On the way from the place of production to the consumer’s plate, about a third of all food in the world spoils. One of the reasons is the unfavorable storage conditions throughout production and supply chains, including sub-optimal storage at home. Researchers in the Biomimetic Membranes and Textiles Laboratory at Empa in St. Gallen have been working for some time on digital solutions that could reduce this food waste. Now, together with researchers from the University of Bern and the University of Stellenbosch in South Africa, the team has developed citrus digital twins and published the results in the journal Natural food.
Plate instead of trash can
The 17 Sustainable Development Goals of the United Nations 2030 Agenda include food security and sustainable agriculture. The Food and Agriculture Organization of the United Nations (FAO) also sees sustainable digital solutions and innovations as a way to achieve these goals. The team led by Chandrima Shrivastava and Thijs Defraeye now relies on digital information for virtual citrus look-alikes, which they were able to determine by “upcycling”, i.e. updating data little used. “Every container in the world is now equipped with one or more temperature sensors,” explains Empa’s Defraeye. So far, however, the various information hidden in this measurement data has not yet been exploited.
By mathematically evaluating the physical processes, the team was able to use the datasets to track crucial fruit properties over time, revealing and even predicting quality losses and marketing issues. To do this, the researchers tracked temperature changes in 47 citrus containers along the entire transport route and used computer simulations to determine the likelihood of corresponding damage, such as rotting, moisture loss, cold damage, mold or desirable changes such as mortality. fruit fly larvae in digital twins.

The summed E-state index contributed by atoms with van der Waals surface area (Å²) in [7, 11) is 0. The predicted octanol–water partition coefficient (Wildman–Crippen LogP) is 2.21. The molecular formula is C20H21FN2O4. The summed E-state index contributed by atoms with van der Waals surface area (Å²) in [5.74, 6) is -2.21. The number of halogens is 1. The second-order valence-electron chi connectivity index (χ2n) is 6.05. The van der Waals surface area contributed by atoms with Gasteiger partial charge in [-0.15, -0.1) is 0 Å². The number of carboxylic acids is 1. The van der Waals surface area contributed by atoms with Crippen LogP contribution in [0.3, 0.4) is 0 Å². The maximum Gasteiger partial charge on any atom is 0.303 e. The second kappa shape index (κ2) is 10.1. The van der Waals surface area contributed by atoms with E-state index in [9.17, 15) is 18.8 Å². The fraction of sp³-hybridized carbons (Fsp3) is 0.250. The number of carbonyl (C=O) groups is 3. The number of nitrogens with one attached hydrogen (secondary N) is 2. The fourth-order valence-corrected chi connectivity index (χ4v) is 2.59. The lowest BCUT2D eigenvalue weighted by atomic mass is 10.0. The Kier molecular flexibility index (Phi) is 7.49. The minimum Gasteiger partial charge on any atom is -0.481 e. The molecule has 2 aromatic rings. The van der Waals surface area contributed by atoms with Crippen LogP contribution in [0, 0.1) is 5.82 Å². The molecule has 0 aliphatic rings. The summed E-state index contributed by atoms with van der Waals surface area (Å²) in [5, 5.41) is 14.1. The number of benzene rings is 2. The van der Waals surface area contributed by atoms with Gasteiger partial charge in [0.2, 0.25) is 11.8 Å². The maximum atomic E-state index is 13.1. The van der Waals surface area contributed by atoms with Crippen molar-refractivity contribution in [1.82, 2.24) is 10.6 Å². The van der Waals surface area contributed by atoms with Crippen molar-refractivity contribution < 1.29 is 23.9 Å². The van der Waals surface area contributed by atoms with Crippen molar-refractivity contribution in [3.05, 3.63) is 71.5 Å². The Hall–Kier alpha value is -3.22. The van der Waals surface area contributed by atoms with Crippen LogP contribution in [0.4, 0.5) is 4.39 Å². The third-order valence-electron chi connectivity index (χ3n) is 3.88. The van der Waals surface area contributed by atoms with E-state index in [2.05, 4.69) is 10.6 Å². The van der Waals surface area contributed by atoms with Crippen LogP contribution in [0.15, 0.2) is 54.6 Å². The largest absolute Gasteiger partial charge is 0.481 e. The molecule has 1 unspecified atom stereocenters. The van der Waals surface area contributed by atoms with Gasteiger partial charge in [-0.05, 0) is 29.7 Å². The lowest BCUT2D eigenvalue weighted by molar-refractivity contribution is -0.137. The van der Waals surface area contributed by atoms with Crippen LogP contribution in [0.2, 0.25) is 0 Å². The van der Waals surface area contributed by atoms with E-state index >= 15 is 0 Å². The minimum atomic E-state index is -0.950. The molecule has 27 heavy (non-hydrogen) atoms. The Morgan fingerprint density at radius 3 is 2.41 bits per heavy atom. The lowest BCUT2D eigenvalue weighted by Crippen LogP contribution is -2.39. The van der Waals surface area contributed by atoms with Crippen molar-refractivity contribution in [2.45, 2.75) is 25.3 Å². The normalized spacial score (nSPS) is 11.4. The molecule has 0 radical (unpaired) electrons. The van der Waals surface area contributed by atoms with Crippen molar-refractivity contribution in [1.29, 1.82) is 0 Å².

This resulted in a wide range of transport conditions and corresponding quality losses. “In our study, half of all shipments were outside of optimal transport conditions,” says Defraeye. The consequences: rot, cold damage, damaged goods. At the end of their 30-day journey, some of the remaining citrus fruits had a shelf life of only a few days.
The solution to the problem, however, is not simply to refrigerate food. On the contrary, a precise adjustment of the transport conditions in the form of a compromise is necessary. If, for example, the lemon travels too cool, pests such as fruit flies or other quality impairments are kept at bay. On the other hand, the fruit is damaged by the cold, which can make it unsaleable.
Using digital twins, the team has now been able to determine the optimal conditions in which relevant risks such as fly infestation, visual defects and cold damage are weighed against each other. to others. Further developments are still needed before the technology can be applied, but the objective is clear: throughout their production and supply chains, companies must be able to integrate virtual fruits into their processes. in order to optimize storage conditions in reality and reduce food losses.
Fruit spies in motion
Empa researchers are also working on biophysical twins of fruits and vegetables to reduce food waste. Here, the properties of crops are perfectly simulated by polymer models. Additionally, the biophysical twins are equipped with sensors that measure temperature and moisture content as they exist on the skin and in the flesh of real food. In this way, the “spy” among the products reports precise data to optimize storage and transport conditions, unlike conventional measurement methods.
More recently, researchers have expanded the range of existing sensor fruits, apple and mango, to include potatoes and avocados of different sizes, as well as improving the materials and manufacturing process.